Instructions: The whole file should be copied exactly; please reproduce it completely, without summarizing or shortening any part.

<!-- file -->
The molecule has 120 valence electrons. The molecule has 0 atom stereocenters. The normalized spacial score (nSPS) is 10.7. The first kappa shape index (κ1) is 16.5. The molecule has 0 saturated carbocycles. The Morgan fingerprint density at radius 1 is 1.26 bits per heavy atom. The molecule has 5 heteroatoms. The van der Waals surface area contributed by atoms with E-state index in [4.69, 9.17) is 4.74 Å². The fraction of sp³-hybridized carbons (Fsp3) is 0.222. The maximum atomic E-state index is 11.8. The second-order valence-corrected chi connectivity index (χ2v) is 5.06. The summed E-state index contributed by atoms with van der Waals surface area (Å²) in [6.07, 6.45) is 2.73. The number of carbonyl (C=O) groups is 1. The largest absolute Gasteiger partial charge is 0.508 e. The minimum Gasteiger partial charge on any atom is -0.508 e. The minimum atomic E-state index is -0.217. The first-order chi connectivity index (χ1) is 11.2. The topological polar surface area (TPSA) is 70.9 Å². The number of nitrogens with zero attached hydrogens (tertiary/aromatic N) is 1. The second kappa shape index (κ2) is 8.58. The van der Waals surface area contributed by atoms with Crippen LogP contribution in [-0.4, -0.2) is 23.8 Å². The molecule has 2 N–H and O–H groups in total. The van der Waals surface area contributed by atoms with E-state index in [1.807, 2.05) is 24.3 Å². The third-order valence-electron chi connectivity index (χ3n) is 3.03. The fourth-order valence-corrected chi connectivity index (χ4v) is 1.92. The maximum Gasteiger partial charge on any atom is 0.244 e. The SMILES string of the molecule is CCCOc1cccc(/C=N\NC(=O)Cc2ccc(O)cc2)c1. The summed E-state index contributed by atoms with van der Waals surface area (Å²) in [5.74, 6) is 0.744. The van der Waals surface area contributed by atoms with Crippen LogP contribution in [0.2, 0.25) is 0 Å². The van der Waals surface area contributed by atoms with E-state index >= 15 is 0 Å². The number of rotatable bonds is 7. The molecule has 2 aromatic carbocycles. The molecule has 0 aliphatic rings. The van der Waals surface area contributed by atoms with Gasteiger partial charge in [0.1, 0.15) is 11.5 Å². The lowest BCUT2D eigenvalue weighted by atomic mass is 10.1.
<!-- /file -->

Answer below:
The molecule has 120 valence electrons. The molecule has 0 atom stereocenters. The normalized spacial score (nSPS) is 10.7. The first kappa shape index (κ1) is 16.5. The molecule has 0 saturated carbocycles. The Morgan fingerprint density at radius 1 is 1.26 bits per heavy atom. The molecule has 5 heteroatoms. The van der Waals surface area contributed by atoms with E-state index in [4.69, 9.17) is 4.74 Å². The fraction of sp³-hybridized carbons (Fsp3) is 0.222. The maximum atomic E-state index is 11.8. The second-order valence-corrected chi connectivity index (χ2v) is 5.06. The summed E-state index contributed by atoms with van der Waals surface area (Å²) in [6.07, 6.45) is 2.73. The number of carbonyl (C=O) groups is 1. The largest absolute Gasteiger partial charge is 0.508 e. The minimum Gasteiger partial charge on any atom is -0.508 e. The minimum atomic E-state index is -0.217. The first-order chi connectivity index (χ1) is 11.2. The topological polar surface area (TPSA) is 70.9 Å². The number of nitrogens with zero attached hydrogens (tertiary/aromatic N) is 1. The second kappa shape index (κ2) is 8.58. The van der Waals surface area contributed by atoms with Crippen LogP contribution in [-0.4, -0.2) is 23.8 Å². The molecule has 2 N–H and O–H groups in total. The van der Waals surface area contributed by atoms with E-state index in [1.807, 2.05) is 24.3 Å². The third-order valence-electron chi connectivity index (χ3n) is 3.03. The fourth-order valence-corrected chi connectivity index (χ4v) is 1.92. The maximum Gasteiger partial charge on any atom is 0.244 e. The SMILES string of the molecule is CCCOc1cccc(/C=N\NC(=O)Cc2ccc(O)cc2)c1. The summed E-state index contributed by atoms with van der Waals surface area (Å²) in [5.74, 6) is 0.744. The van der Waals surface area contributed by atoms with Crippen LogP contribution in [0.2, 0.25) is 0 Å². The van der Waals surface area contributed by atoms with E-state index >= 15 is 0 Å². The number of rotatable bonds is 7. The molecule has 2 aromatic carbocycles. The molecule has 0 aliphatic rings. The van der Waals surface area contributed by atoms with Gasteiger partial charge in [0.1, 0.15) is 11.5 Å². The lowest BCUT2D eigenvalue weighted by atomic mass is 10.1.